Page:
- France isn’t just in Europe
- When in France, drink wine
- Always carry your passport with you
France is a beautiful country that is known for its culture, food and rich history. While the idea of migrating to and living in France may seem quite romantic, everyday life in this country has its own quirks. Here are a few fun facts about living in France.
Living In France -Facts That Can Make Your Life Easier
1. Not Everyone Speaks French
French is the country’s official language but it isn’t necessary for everyone to speak French. Most people living along the France-Italy border speak Italian. Similarly, Catalan is the language commonly spoken in the area around the Pyrenees mountain range in south France.
Breton and Flemish are other dialects commonly spoken. Contrary to popular belief, many people also speak English quite fluently.
2. Paperwork Cannot Be Ignored
The French bureaucracy is notorious for its need for paperwork especially when it comes to expats. It is very important to carry plenty of photocopies of all relevant documents and to keep bills, tickets, pay slips, etc. as proof of income and expenses in the country.
The French law also states that some form of identification must always be carried on you. A driver’s license will not suffice for this. Instead, you must carry your passport or national identity card at all times.
3. Courtesy Is Key
The French have a reputation for rudeness but this is true only when tourists do not follow social etiquette. In France, it is very important to start every conversation with ‘Bonjour’ or ‘Bonsoir’.
If you start a conversation without this greeting, you may be met with a gruff reply. The French may be considered a little restrained in their expression of emotions and this is part of the reason why they are rumored to be rude and indifferent.
4. Dressing Up is a Way of Life
Like most of Europe, the French take their style quite seriously. Every man and woman will make an effort to dress up and look good before stepping out for the day.
Most women wear makeup on a daily basis as well. Wearing designer knockoffs are looked down upon. If you don’t want to stand out in the crowd, some of the basic rules to follow are:
- Don’t go barefoot anywhere
- Sandals and flip flops are reserved for the beach
- Gym wear is only for the gym
5. Time Your Meals Correctly
Along with their menus, the French pay a lot of importance to set meal times. If you don’t adhere to these timings you may find yourself go hungry. Breakfast is usually quite early in the day. Cereals are available but most locals prefer croissants and jams for their first meal of the day.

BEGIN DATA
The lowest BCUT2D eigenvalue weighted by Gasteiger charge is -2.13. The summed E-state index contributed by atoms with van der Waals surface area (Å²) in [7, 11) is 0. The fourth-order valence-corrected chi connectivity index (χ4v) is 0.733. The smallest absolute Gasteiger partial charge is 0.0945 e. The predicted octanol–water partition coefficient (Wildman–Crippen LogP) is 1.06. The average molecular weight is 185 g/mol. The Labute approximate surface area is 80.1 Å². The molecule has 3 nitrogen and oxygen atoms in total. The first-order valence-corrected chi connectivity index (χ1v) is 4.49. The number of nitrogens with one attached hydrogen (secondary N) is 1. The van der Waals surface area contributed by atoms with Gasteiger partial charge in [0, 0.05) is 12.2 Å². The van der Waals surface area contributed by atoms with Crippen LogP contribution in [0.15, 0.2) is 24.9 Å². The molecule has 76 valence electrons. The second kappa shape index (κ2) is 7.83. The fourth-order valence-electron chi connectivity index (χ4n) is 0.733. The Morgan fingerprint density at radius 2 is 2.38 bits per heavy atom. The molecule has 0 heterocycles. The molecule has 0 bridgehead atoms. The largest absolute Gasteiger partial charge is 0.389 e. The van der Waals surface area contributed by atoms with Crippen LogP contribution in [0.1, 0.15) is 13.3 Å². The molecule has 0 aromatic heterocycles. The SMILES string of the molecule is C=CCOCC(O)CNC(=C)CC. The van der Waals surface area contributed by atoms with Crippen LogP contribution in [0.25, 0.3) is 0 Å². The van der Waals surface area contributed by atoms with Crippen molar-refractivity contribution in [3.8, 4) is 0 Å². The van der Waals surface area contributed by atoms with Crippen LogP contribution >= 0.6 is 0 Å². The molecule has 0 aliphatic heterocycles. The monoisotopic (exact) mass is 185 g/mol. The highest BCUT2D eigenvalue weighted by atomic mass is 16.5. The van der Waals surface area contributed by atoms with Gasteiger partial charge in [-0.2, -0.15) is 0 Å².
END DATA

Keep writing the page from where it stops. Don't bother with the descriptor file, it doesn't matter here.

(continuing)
Lunch is usually available between noon and 2 pm and dinner is usually served around 7.30-8pm. It’s difficult to find a restaurant that serves dinner post-8-8.30pm. Most French meals are a 4-course affair. It begins with a salad, followed by a main, then cheese and finally dessert.
6. Sundays Are Family Time
The French maintain a good work-life balance. Most cities come to a standstill on Sundays when most shop keepers down their shutters to spend time at home. In some parts of the country, you may find stores open for a few hours in the morning.
Some shops may also remain open in tourist spots during the holiday season. It is also important to note that shops, banks, supermarkets, and even post offices stay closed between 12 pm and 2 pm. This is the official lunch hour and you cannot expect to get anything down during this time.
7. France Has The Most Time Zones In The World
Not all of France is in Europe. The country colonized a large part of the world and has several overseas territories even today. This includes French Polynesia, Guadeloupe, French Guyana, Martinique and Reunion och New Caledonia.
As a result, while the French I Europe follow one time zone, the other areas under French control follow different time zones. Overall, France has 12 time zones. This is two more than the USA and three more than Russia.
8. France Makes The Most Wine
Whether you’re a tourist or an expat in France, expect to see plenty of wine. The country makes a huge amount of wine each year. In 2015, France produced over 47 billion hectoliters of wine.
What’s also interesting to note is that good wine need not be expensive in France. In fact, wine is much cheaper than most other alcoholic beverages. In some places, it may even be cheaper than water!
9. La Bise
The French typically greet each other with a cheek-on-cheek kiss of bise. The number of kisses varies from region to region. In Pairs, two kisses are appropriate but in Lyon, a typical greeting has 3 kisses. In some places, it can go up to 5.
It’s also interesting to note that in Paris, you start with the right cheek but in Lyon, you start with the left cheek. Men usually only kiss other men who are close friends or relatives. The general rule is that if someone expects a kiss, they will offer a cheek.
10. Drive Carefully
Anyone with an international driving permit can drive through France. You may not see police patrolling the roads but there are a number of cameras and radars posted along the highways. If you break a rule, you may get a ticket in the mail.
France has more than half the total number of roundabouts in the world. Another important thing to know is that according to French rules, all drivers must always have a safety kit and breath analyzer in the car. France tolerates a blood alcohol level of up to 0.5 mg. per ml. Hence, don’t drink and drive.
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